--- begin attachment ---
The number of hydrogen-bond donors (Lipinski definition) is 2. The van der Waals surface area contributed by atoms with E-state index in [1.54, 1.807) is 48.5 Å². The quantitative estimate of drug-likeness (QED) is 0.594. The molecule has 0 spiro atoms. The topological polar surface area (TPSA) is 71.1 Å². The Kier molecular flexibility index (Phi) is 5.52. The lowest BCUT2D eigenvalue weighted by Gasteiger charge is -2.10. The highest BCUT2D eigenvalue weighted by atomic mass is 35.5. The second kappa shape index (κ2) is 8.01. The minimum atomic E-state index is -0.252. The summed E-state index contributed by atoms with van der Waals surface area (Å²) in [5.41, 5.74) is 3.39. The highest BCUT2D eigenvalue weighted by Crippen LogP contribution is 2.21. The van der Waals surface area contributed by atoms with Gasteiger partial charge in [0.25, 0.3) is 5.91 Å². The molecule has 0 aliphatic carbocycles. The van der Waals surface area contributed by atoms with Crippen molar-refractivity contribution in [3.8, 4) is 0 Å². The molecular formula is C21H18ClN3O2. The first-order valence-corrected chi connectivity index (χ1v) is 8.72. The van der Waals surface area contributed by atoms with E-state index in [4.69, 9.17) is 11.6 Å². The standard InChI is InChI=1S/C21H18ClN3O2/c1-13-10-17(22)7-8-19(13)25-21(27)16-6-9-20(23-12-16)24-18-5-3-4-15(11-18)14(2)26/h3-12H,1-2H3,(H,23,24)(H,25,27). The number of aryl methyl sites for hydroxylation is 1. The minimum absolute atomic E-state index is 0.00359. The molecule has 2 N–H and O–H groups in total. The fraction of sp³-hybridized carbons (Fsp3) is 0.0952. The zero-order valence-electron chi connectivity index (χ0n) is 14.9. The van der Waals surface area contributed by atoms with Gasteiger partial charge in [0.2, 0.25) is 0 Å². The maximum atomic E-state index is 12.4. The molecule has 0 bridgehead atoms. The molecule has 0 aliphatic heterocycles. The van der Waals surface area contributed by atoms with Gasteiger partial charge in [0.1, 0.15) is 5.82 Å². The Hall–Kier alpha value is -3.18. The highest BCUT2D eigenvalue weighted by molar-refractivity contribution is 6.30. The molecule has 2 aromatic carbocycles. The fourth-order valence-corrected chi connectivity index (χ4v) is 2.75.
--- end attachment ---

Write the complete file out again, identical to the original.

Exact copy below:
The number of hydrogen-bond donors (Lipinski definition) is 2. The van der Waals surface area contributed by atoms with E-state index in [1.54, 1.807) is 48.5 Å². The quantitative estimate of drug-likeness (QED) is 0.594. The molecule has 0 spiro atoms. The topological polar surface area (TPSA) is 71.1 Å². The Kier molecular flexibility index (Phi) is 5.52. The lowest BCUT2D eigenvalue weighted by Gasteiger charge is -2.10. The highest BCUT2D eigenvalue weighted by atomic mass is 35.5. The second kappa shape index (κ2) is 8.01. The minimum atomic E-state index is -0.252. The summed E-state index contributed by atoms with van der Waals surface area (Å²) in [5.41, 5.74) is 3.39. The highest BCUT2D eigenvalue weighted by Crippen LogP contribution is 2.21. The van der Waals surface area contributed by atoms with Gasteiger partial charge in [0.25, 0.3) is 5.91 Å². The molecule has 0 aliphatic carbocycles. The van der Waals surface area contributed by atoms with Crippen molar-refractivity contribution in [3.8, 4) is 0 Å². The molecular formula is C21H18ClN3O2. The first-order valence-corrected chi connectivity index (χ1v) is 8.72. The van der Waals surface area contributed by atoms with E-state index in [4.69, 9.17) is 11.6 Å². The standard InChI is InChI=1S/C21H18ClN3O2/c1-13-10-17(22)7-8-19(13)25-21(27)16-6-9-20(23-12-16)24-18-5-3-4-15(11-18)14(2)26/h3-12H,1-2H3,(H,23,24)(H,25,27). The number of aryl methyl sites for hydroxylation is 1. The minimum absolute atomic E-state index is 0.00359. The molecule has 2 N–H and O–H groups in total. The fraction of sp³-hybridized carbons (Fsp3) is 0.0952. The zero-order valence-electron chi connectivity index (χ0n) is 14.9. The van der Waals surface area contributed by atoms with Gasteiger partial charge in [0.2, 0.25) is 0 Å². The maximum atomic E-state index is 12.4. The molecule has 0 bridgehead atoms. The molecule has 0 aliphatic heterocycles. The van der Waals surface area contributed by atoms with Gasteiger partial charge in [0.1, 0.15) is 5.82 Å². The Hall–Kier alpha value is -3.18. The highest BCUT2D eigenvalue weighted by molar-refractivity contribution is 6.30. The molecule has 2 aromatic carbocycles. The fourth-order valence-corrected chi connectivity index (χ4v) is 2.75.